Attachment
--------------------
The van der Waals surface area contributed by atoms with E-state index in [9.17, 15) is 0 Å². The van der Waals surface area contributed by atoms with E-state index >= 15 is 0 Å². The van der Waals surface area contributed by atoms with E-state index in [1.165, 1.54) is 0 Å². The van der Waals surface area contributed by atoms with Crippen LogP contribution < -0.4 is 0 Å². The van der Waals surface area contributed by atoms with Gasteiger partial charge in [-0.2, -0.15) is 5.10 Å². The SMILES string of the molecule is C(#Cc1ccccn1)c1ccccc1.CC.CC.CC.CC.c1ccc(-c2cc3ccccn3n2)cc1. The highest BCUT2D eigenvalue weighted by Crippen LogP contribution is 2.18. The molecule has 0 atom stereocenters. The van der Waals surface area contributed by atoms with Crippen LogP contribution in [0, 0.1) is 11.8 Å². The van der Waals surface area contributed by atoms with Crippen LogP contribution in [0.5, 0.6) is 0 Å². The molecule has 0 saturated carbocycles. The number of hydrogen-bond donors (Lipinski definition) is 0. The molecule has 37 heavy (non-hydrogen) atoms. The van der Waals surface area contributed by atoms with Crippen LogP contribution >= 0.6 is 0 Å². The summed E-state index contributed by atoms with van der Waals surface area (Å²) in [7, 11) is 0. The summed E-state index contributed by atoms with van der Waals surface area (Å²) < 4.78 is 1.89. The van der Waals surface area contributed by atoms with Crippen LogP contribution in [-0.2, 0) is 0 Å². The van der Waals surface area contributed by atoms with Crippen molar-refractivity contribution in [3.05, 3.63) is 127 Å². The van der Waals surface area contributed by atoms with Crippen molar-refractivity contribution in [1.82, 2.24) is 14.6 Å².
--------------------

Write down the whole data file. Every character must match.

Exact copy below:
The van der Waals surface area contributed by atoms with E-state index in [9.17, 15) is 0 Å². The van der Waals surface area contributed by atoms with E-state index >= 15 is 0 Å². The van der Waals surface area contributed by atoms with E-state index in [1.165, 1.54) is 0 Å². The van der Waals surface area contributed by atoms with Crippen LogP contribution < -0.4 is 0 Å². The van der Waals surface area contributed by atoms with Gasteiger partial charge in [-0.2, -0.15) is 5.10 Å². The SMILES string of the molecule is C(#Cc1ccccn1)c1ccccc1.CC.CC.CC.CC.c1ccc(-c2cc3ccccn3n2)cc1. The highest BCUT2D eigenvalue weighted by Crippen LogP contribution is 2.18. The molecule has 0 atom stereocenters. The van der Waals surface area contributed by atoms with Crippen LogP contribution in [0, 0.1) is 11.8 Å². The van der Waals surface area contributed by atoms with Crippen LogP contribution in [0.5, 0.6) is 0 Å². The molecule has 0 saturated carbocycles. The number of hydrogen-bond donors (Lipinski definition) is 0. The molecule has 37 heavy (non-hydrogen) atoms. The van der Waals surface area contributed by atoms with Crippen LogP contribution >= 0.6 is 0 Å². The summed E-state index contributed by atoms with van der Waals surface area (Å²) in [7, 11) is 0. The summed E-state index contributed by atoms with van der Waals surface area (Å²) < 4.78 is 1.89. The van der Waals surface area contributed by atoms with Crippen LogP contribution in [-0.2, 0) is 0 Å². The van der Waals surface area contributed by atoms with Crippen molar-refractivity contribution in [3.05, 3.63) is 127 Å². The van der Waals surface area contributed by atoms with Crippen molar-refractivity contribution in [1.82, 2.24) is 14.6 Å².